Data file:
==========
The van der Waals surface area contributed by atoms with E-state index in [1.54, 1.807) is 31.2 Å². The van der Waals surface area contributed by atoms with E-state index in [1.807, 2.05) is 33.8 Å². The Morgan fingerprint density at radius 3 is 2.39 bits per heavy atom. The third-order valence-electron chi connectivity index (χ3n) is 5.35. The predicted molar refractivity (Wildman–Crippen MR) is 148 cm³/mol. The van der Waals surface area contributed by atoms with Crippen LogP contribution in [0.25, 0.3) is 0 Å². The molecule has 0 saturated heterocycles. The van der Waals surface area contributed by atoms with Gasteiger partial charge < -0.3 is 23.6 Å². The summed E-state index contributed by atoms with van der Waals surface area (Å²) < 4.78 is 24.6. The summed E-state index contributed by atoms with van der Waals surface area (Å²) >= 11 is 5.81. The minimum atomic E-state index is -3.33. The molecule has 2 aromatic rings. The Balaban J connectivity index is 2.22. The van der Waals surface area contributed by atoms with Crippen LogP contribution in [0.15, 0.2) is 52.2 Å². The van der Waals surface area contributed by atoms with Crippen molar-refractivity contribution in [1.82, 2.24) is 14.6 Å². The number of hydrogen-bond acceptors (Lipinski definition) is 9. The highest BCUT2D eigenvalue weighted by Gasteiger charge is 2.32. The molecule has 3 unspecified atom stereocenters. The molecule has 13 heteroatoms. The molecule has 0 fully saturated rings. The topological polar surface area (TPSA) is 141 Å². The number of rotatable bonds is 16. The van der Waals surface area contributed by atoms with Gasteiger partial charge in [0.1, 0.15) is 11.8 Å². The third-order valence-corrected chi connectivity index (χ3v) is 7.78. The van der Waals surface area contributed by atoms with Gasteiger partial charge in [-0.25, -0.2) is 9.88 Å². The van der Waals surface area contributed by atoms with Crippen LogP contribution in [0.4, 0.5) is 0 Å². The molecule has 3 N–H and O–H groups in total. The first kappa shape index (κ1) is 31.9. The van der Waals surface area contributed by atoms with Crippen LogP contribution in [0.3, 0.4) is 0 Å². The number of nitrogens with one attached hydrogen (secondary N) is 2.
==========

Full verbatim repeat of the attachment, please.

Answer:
The van der Waals surface area contributed by atoms with E-state index in [1.54, 1.807) is 31.2 Å². The van der Waals surface area contributed by atoms with E-state index in [1.807, 2.05) is 33.8 Å². The Morgan fingerprint density at radius 3 is 2.39 bits per heavy atom. The third-order valence-electron chi connectivity index (χ3n) is 5.35. The predicted molar refractivity (Wildman–Crippen MR) is 148 cm³/mol. The van der Waals surface area contributed by atoms with Crippen LogP contribution in [0.25, 0.3) is 0 Å². The molecule has 0 saturated heterocycles. The van der Waals surface area contributed by atoms with Gasteiger partial charge < -0.3 is 23.6 Å². The summed E-state index contributed by atoms with van der Waals surface area (Å²) < 4.78 is 24.6. The summed E-state index contributed by atoms with van der Waals surface area (Å²) >= 11 is 5.81. The minimum atomic E-state index is -3.33. The molecule has 2 aromatic rings. The Balaban J connectivity index is 2.22. The van der Waals surface area contributed by atoms with Crippen LogP contribution in [0.15, 0.2) is 52.2 Å². The van der Waals surface area contributed by atoms with Crippen molar-refractivity contribution in [1.82, 2.24) is 14.6 Å². The number of hydrogen-bond acceptors (Lipinski definition) is 9. The highest BCUT2D eigenvalue weighted by Gasteiger charge is 2.32. The molecule has 3 unspecified atom stereocenters. The molecule has 13 heteroatoms. The molecule has 0 fully saturated rings. The topological polar surface area (TPSA) is 141 Å². The number of rotatable bonds is 16. The van der Waals surface area contributed by atoms with Gasteiger partial charge in [0.1, 0.15) is 11.8 Å². The third-order valence-corrected chi connectivity index (χ3v) is 7.78. The van der Waals surface area contributed by atoms with Gasteiger partial charge in [-0.25, -0.2) is 9.88 Å². The van der Waals surface area contributed by atoms with Crippen LogP contribution in [0.4, 0.5) is 0 Å². The molecule has 3 N–H and O–H groups in total. The first kappa shape index (κ1) is 31.9. The van der Waals surface area contributed by atoms with Crippen LogP contribution in [0.3, 0.4) is 0 Å². The number of nitrogens with one attached hydrogen (secondary N) is 2.